So the probability that a number chosen at random will be composed of non-repeating prime factors = 1/ζ(2) = 6/π

^{2 }= .6079 (approx). Alternatively, the probability that it will be composed of repeating prime factors (2 or more) = 1 – 1/ζ(2) = 1 – 6/π

^{2 }= .3921 (approx).

1/ζ(2) could also be stated as the probability that a number is square-free i.e. not divisible by the power of 2 (or higher) of any prime.

Equally it could be stated - at least in conventional (Type 1) mathematical terms - as the probability that two numbers chosen at random will not contain a common (proper) factor.

Therefore 1 – 1/ζ(2) represents the probability that a number is not square-free i.e. divisible by a prime raised to the power of 2 (or higher). Equally it represents the probability that 2 numbers chosen at random will contain a common factor.

However, though in this context, 1/ζ(s) for s = 2 has the most general relevance for the number system, we can however give an important meaning to 1/ζ(s) where s is any other positive integer.

In this regard, it is interesting to probe the significance of the limiting case for 1/ζ(s), where s = 1.

Now clearly in this case, ζ(1) in Type 1 terms → ∞; therefore 1/ζ(s) = 0 and 1 – 1/ζ(1) = 1. So we could interpret this as the probability that a number will be composed of 1 factor (or more), which of course is necessarily the case. Alternatively, this represents the probability that a number is divisible by the power of 1 (or higher) of some prime or alternatively the chance that a single number chosen at random will contain one factor (in common with itself) which again is necessarily the case.

Then for example when s = 3, 1 – 1/ζ(3) expresses the probability that a number chosen at random will be composed of 3 (or more) repeating prime factors. This could also be expressed as the probability that a number is divisible by a prime (raised to the power of 3 or higher) or alternatively the probability that 3 numbers chosen at random will contain a common factor.

Now ζ(3) = 1.20205693... and 1/ζ(3) = .8319 (approx).

Therefore 1 – 1/ζ(3) = .1681 (approx).

So the probability that a number chosen at random will contain 3 (or more) repeating factors is roughly 1/6. Alternatively we could express this result as the probability that a number is divisible by a prime raised to the power of 3 (or higher) or the probability that 3 numbers chosen at random will contain a common factor.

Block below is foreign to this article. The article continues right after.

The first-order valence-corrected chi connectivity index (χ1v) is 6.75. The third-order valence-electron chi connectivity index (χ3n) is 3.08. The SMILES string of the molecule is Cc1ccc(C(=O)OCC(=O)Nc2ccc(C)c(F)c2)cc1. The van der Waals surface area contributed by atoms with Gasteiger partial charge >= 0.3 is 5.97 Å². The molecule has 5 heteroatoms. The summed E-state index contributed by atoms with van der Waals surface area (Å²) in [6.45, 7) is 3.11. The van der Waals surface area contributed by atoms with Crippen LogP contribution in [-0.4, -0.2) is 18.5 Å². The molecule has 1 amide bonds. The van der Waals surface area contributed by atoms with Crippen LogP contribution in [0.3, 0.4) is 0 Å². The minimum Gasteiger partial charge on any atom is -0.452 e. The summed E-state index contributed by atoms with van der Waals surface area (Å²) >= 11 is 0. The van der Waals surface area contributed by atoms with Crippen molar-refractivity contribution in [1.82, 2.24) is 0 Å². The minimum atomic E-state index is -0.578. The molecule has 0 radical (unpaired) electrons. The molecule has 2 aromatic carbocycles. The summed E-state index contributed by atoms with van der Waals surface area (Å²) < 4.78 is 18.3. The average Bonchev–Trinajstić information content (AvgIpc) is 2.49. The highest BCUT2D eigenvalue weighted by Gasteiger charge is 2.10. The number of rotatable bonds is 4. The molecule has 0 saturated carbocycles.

In more general terms, 1 – 1/ζ(s) expresses the probability that a number chosen at random will contain s (or more) repeating factors. Alternatively it expresses the probability that a number is divisible by a prime raised to the power of s (or higher) or the probability that s numbers chosen at random will contain a common factor.

We can use these results to obtain a more precise knowledge of the prime factor composition of the members of the number system.

For example 1 – 1/ζ(2) represents the probability that a number will contain 2 (or more) prime factors that repeat, while 1 – 1/ζ(3) represents the probability that 3 (or more) prime factors that repeat.

Therefore to obtain the probability that a number will contain at most 2 prime factors that repeat we subtract the latter from the former i.e. 1 – 1/ζ(2) – {1 – 1/ζ(3)} = 1/ζ(3) – 1/ζ(2) = .8319 – .6079 = .224.

In more general terms we can therefore state that the probability that a number will contain at most s prime factors that repeat = 1/ζ(s + 1) – 1/ζ(s).

To illustrate this, we will now estimate the total of those numbers (up to 100) which contain at most 3 repeating prime factors.

The probability (for the number system as a whole) is given as 1/ζ(4) – 1/ζ(3) = .9239 – 8319 = .092.

This would suggest therefore that we should find (up to 100) approximately 9 numbers that contain at most 3 repeating prime factors.

In fact the full list is given below:

8 = 2 * 2 * 2

24 = 3 * 2 * 2 * 2

27 = 3 * 3 * 3

40 = 5 * 2 * 2 * 2

54 = 3 * 3 * 3 * 2

56 = 7 * 2 * 2 * 2

72 = 3 * 3 * 2 * 2 * 2

88 = 11 * 2 * 2 * 2

So there are 8 such numbers (with 3 or more repeating prime factors) up to 100 which is close to our prediction of 9.

When we carry on further up to 200, a further 9 numbers contain at most 3 repeating prime factors! So the early sample evidence is very much in line with the predicted result.

In fact there is a remarkable stability with respect to such results throughout the number system with variations from predicted results quite small.

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